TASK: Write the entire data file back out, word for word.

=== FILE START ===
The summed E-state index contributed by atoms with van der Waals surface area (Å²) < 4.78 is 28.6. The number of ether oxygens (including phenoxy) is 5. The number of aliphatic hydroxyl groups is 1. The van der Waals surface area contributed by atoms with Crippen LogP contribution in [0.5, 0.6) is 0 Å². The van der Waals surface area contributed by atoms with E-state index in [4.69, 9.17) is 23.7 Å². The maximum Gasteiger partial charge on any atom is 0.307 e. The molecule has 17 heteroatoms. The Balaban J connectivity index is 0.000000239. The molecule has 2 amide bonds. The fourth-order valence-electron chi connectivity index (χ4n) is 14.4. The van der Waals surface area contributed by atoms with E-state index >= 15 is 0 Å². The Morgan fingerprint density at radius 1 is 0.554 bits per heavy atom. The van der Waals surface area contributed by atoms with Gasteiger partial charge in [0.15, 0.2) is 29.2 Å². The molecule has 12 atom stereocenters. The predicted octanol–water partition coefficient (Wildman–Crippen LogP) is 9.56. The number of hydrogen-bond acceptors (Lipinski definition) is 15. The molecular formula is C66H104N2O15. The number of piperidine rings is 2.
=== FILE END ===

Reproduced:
The summed E-state index contributed by atoms with van der Waals surface area (Å²) < 4.78 is 28.6. The number of ether oxygens (including phenoxy) is 5. The number of aliphatic hydroxyl groups is 1. The van der Waals surface area contributed by atoms with Crippen LogP contribution in [0.5, 0.6) is 0 Å². The van der Waals surface area contributed by atoms with E-state index in [4.69, 9.17) is 23.7 Å². The maximum Gasteiger partial charge on any atom is 0.307 e. The molecule has 17 heteroatoms. The Balaban J connectivity index is 0.000000239. The molecule has 2 amide bonds. The fourth-order valence-electron chi connectivity index (χ4n) is 14.4. The van der Waals surface area contributed by atoms with E-state index >= 15 is 0 Å². The Morgan fingerprint density at radius 1 is 0.554 bits per heavy atom. The van der Waals surface area contributed by atoms with Gasteiger partial charge in [0.15, 0.2) is 29.2 Å². The molecule has 12 atom stereocenters. The predicted octanol–water partition coefficient (Wildman–Crippen LogP) is 9.56. The number of hydrogen-bond acceptors (Lipinski definition) is 15. The molecular formula is C66H104N2O15. The number of piperidine rings is 2.